While at the Maestros event I also met anthropologist Ronda Brulotte, a professor at the University of New Mexico who is working on a huge research project about mezcal. We got together for breakfast a few days later in Oaxaca and talked through some of the issues and questions she has when discussing women and their role in the mezcal industry. While I tend to focus on the role of women as mezcaleras, Ronda digs deeper and has been asking whether the visibility of women in the mezcal world means that the deeper economics are changing. She wonders whether mezcal is actually bringing in more money to the families that make it and whether that’s changing the economics within the family income structure and whether women are getting more power or just sitting in traditional roles. After that breakfast it was quite clear that the story that we’d all love to believe, of a trend of women making mezcal, just isn’t that simple. We are seeing more female faces in the business when it comes to marketing and pr but we don’t have any data to show there are more women making mezcal so it’s very possible that this whole idea is just wishful thinking. That really weighed on my mind as I got ready to meet up with Oliva.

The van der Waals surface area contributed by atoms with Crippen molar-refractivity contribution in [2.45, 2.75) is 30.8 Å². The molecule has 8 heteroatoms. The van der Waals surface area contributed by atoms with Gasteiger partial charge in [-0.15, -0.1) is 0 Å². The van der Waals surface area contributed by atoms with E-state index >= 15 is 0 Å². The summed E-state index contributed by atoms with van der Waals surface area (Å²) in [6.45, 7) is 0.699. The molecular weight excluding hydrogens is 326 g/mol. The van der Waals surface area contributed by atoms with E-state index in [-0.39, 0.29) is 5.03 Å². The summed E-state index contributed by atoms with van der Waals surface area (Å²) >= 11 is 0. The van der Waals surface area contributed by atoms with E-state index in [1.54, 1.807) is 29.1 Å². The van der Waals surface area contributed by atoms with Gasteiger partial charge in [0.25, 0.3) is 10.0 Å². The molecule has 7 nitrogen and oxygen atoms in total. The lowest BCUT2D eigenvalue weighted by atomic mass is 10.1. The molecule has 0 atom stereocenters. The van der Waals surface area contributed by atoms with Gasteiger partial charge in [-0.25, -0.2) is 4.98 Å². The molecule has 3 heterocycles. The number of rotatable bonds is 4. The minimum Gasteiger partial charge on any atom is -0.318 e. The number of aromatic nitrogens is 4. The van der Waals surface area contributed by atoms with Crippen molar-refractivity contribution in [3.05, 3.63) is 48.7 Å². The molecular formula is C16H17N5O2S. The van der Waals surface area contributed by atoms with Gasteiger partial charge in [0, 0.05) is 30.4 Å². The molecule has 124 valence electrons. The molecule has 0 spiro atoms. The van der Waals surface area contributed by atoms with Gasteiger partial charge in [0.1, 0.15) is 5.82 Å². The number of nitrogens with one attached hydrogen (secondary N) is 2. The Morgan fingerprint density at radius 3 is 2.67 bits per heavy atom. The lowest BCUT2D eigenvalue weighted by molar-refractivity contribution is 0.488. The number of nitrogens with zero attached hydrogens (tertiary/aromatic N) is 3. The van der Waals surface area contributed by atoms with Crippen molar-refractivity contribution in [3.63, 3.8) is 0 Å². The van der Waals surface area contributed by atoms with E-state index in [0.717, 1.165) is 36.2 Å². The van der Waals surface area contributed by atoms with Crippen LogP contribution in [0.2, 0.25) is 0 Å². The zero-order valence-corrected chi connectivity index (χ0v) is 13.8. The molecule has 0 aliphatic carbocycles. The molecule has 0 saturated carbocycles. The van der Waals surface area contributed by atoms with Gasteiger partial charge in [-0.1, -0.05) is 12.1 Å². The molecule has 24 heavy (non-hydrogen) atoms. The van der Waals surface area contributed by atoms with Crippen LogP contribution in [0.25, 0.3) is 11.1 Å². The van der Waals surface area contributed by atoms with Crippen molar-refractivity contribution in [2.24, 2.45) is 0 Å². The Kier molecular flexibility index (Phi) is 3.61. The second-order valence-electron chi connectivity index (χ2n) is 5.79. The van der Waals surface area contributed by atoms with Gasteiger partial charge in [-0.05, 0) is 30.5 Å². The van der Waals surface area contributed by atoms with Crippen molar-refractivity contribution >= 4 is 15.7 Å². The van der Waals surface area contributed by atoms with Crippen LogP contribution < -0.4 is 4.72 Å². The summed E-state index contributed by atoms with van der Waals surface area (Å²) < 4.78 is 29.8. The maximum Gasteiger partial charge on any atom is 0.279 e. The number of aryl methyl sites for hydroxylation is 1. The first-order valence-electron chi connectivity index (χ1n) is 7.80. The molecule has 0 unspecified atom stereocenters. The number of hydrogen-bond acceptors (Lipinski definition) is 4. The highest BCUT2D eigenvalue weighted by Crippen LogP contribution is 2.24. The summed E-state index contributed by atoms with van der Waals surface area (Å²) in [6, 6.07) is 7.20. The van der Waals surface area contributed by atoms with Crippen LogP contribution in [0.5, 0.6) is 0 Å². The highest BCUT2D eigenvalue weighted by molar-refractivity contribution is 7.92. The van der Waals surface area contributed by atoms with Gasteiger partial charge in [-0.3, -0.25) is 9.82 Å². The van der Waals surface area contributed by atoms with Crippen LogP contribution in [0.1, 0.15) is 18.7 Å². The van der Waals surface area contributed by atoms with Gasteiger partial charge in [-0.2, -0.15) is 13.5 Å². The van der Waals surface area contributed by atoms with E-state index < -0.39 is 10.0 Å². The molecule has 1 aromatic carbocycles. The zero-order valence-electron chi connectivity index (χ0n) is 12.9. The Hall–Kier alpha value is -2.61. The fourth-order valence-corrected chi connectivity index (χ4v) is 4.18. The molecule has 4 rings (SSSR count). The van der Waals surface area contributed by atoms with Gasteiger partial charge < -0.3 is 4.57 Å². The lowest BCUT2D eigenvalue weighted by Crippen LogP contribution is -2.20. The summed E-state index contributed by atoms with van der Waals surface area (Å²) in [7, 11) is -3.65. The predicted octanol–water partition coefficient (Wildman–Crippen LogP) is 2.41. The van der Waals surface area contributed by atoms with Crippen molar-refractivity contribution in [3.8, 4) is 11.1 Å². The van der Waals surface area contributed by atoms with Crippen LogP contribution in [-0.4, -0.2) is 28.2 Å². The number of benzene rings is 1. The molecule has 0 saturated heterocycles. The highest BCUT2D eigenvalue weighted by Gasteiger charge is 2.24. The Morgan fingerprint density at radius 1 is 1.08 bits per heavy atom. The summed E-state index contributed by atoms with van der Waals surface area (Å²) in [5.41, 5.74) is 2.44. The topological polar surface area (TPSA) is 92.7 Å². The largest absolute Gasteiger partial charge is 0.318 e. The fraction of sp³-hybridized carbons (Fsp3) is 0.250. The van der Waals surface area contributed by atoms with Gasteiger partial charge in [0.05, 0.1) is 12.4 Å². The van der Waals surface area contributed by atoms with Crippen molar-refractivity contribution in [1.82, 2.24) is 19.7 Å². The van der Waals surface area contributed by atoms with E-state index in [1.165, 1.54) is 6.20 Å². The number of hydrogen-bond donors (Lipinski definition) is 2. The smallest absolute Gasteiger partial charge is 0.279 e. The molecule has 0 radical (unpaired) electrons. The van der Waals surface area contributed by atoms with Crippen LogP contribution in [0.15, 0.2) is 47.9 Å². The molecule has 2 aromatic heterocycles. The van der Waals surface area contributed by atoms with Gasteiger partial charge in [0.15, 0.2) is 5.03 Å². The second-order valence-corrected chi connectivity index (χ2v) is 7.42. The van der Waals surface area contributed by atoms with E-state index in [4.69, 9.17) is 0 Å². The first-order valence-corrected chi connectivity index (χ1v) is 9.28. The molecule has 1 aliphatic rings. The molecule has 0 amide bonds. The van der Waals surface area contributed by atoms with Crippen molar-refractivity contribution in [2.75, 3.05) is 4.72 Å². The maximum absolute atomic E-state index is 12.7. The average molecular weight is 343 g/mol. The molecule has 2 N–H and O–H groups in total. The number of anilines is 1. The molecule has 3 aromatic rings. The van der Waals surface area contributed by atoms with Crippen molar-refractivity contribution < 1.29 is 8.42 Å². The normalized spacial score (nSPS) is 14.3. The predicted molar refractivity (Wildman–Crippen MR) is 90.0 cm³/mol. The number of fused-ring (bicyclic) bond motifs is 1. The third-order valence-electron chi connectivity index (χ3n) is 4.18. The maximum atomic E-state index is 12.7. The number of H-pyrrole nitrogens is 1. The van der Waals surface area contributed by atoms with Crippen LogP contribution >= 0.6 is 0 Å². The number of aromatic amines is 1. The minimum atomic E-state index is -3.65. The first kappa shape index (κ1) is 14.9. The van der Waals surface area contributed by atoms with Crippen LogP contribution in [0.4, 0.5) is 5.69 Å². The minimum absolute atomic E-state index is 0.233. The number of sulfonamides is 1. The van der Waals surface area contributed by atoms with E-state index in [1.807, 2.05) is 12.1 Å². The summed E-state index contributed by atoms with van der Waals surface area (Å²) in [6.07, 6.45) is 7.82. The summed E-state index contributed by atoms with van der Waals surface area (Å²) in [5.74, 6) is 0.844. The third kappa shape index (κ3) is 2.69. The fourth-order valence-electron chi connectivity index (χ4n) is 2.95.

The drive to Sola de Vega is beautiful – especially because it was the rainy season when everything is verdant. Coming from drought stricken California I felt like a broken record – it’s so green, oh my god look how green everything is, it’s just so, wow, green. Located in what is called the Sierra Sur, it is mountainous and reknown for tobala. Like all road trips, there is always a hitch, this one being we had no cell service and had to stop at a miscellenea to use a landline to figure out where were supposed to meet Oliva. I point this out to anyone wanting to do excursions outside of Oaxaca to more remote areas of Mexico – always have a communications back up plan, and consider making sure any cell plan is with Telcel as Carlos Slim seems to have negotiated contracts for the most coverage. We were supposed to head to a supply store and, after some initial confusion as to which exact supply store, we found one other and headed out to the palenque she was using.